While subtle, the general public loss of faith in central banking has been obvious to anyone who has simply kept their eyes open: it started in Japan where in February hardware stores were reported that consumers were hoarding cash, as confirmed by the spike in demand for safes, “a place where the interest rate on cash is always zero, no matter what the central bank does.” Then, as we reported just over a week ago, Burg-Waechter KG, Germany’s biggest safe manufacturer, posted a 25% jump in sales of home safes as a result of “significantly higher demand for safes by private individuals, mainly in Germany.”
Rivals Format Tresorbau GmbH and Hartmann Tresore AG also reported double-digit-percentage German sales increases. “Safe manufacturers are operating near their limits,” said Thies Hartmann, managing director of Hamburger Stahltresor GmbH, a family-owned safe retailer in Hamburg, which he says has grown 25% since 2014. He said deliveries take longer from safe makers, some of which are running three production shifts.
And now, at long last, the revulsion to banking and the fractional reserve model has finally reached the country that according to many created modern banking as we know it: Switzerland.
Only unlike Japan and Germany, the Swiss are much more subtle about their cash hoarding than telling the neighborhood they have a stash of cash in their home by publicly buying a safe; instead, as Bloomberg reports, more and more companies are taking out insurance policies to protect their cash hoards from theft or damage.
“Because of the low interest rate level, we note increasing demand for insurance solutions for the storage of cash,” said Philipp Surholt at Zurich Insurance Group AG, among underwriters reporting a surge in such requests. “We’re seeing demand for coverage for sums ranging from 100 million to 500 million francs.”
Where the Swiss also differ from many other nations is that numerous local banks have already passed on negative rates to their wealthiest customers. The SNB imposed NIRP in early 2015, charging banks for excess deposits. Many lenders including UBS Group AG and Credit Suisse Group AG have passed on at least some of the burden, they don’t disclose how much, to cash-rich clients like asset managers and big companies.
Meanwhile, a fascinating arbitrage has emerged between NIRP and insurance costs: Helvetia Holding said it charges about 1,000 francs ($1,020) a year to insure 1 million francs, a fraction of the 7,500 francs a company would pay to park the same amount in a bank for a year, assuming the lender passes on the full charge. While that amount doesn’t include the cost of logistics such as transport or security features like reinforced walls, guards and alarm systems, those may not be an issue for the wealthiest clients who already own their own safes and have their own means of transportation of the physical cash.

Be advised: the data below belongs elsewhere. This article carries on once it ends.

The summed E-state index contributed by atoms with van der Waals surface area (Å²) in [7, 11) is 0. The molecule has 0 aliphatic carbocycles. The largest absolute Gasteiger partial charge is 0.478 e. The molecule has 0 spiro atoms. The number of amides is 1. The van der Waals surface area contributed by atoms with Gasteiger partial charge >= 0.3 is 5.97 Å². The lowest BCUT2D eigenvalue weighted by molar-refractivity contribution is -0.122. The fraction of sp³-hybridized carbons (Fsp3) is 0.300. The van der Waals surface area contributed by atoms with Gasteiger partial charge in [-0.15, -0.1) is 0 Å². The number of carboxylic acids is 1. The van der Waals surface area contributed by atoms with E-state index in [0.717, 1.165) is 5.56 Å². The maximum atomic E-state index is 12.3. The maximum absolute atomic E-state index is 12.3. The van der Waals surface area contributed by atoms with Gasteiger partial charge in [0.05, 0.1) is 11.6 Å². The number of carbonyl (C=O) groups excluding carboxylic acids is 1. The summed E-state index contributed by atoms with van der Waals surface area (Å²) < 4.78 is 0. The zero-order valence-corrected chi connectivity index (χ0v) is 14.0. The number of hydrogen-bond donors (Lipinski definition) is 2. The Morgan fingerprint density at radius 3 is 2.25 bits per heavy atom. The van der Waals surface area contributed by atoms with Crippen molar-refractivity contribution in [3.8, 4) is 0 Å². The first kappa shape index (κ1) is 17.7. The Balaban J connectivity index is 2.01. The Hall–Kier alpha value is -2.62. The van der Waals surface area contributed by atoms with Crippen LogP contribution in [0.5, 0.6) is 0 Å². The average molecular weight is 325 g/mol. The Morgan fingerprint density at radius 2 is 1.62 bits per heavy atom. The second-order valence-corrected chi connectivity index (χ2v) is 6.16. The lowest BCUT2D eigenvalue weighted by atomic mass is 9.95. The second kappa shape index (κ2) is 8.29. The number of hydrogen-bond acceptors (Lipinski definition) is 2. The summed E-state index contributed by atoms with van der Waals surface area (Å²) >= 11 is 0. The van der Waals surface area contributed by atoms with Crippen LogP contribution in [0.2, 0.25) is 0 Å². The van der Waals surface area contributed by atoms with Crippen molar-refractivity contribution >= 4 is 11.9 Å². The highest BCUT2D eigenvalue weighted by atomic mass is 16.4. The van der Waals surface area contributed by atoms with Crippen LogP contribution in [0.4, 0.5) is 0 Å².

Regardless of the tangential costs, the use of such policies has jumped in the recent past.
Companies need to save a lot on bank fees for cash storage to be economical because, in addition to insurance, they have to assume the costs of managing the money, said Roberto Brunazzi, a spokesman for Baloise Holding AG. He said the company has long offered such coverage “but there has been a noticeable increase and now it’s becoming more commonplace.”
But the best news for Swiss residents is that unlike in Europe where the ECB recently banned the €500 banknote, in Switzerland it is relatively easy to store substantial amounts of cash in relatively modest spaces courtesy of the CHF1000 bill, the highest denomination banknote in circulation in Europe. As Bloomberg points out, 1 million francs worth of 1,000-franc bills can fit in a small box.
Furthermore, unless Switzerland bans the 1000 swiss frank note, it may soon trade at a premium to its book value as demand for the “paper” rises. The reason is that more banks have warned that they may one day have to charge ordinary savers – not just big customers – for liquidity. In June, UBS and Credit Suisse exceeded their combined minimum required deposits by about 26 times, putting them about 25.8 billion francs over their exemption. Swiss cantonal banks were about 24 times over the amount they are required to hold at the SNB, or about 12.5 billion francs over their threshold, according to SNB data, which doesn’t break down the figures by bank.
“Negative rates are the dominant topic,” said Markus Gygax, chief executive officer of the Swiss retail bank Valiant Holding AG. “As long as the interest rate on credit keeps falling, it’s a big problem for us.”
For now, there is no need to panic: “Consumers are shielded from the negative interest rates so far,” Oliver Adler, an economist at Credit Suisse, told Bloomberg Television’s Anna Edwards and Rishaad Salamat on Tuesday. “Large institutional investors have had to pay, but in the overall context it’s not dramatic.” However, sensing what is coming, some lenders that are below the SNB’s threshold are taking on other banks’ cash for a fee. As a result, a “market for liquidity” has developed between the banks as a result of negative rates, the Swiss Banking Association said last week in its annual report on the industry.
“Cash hoarding is a problem for monetary policy,” Koch said. “It’s a question of efficiency: the more corporates hoard cash, the smaller the impact of negative rates.”
For now, the SNB says it hasn’t seen evidence of widespread cash hoarding in Switzerland, Bloomberg concludes, to which all we can add is that this is precisely what the very sensible locals would want it to see. Meanwhile, the stealth hoarding continues.
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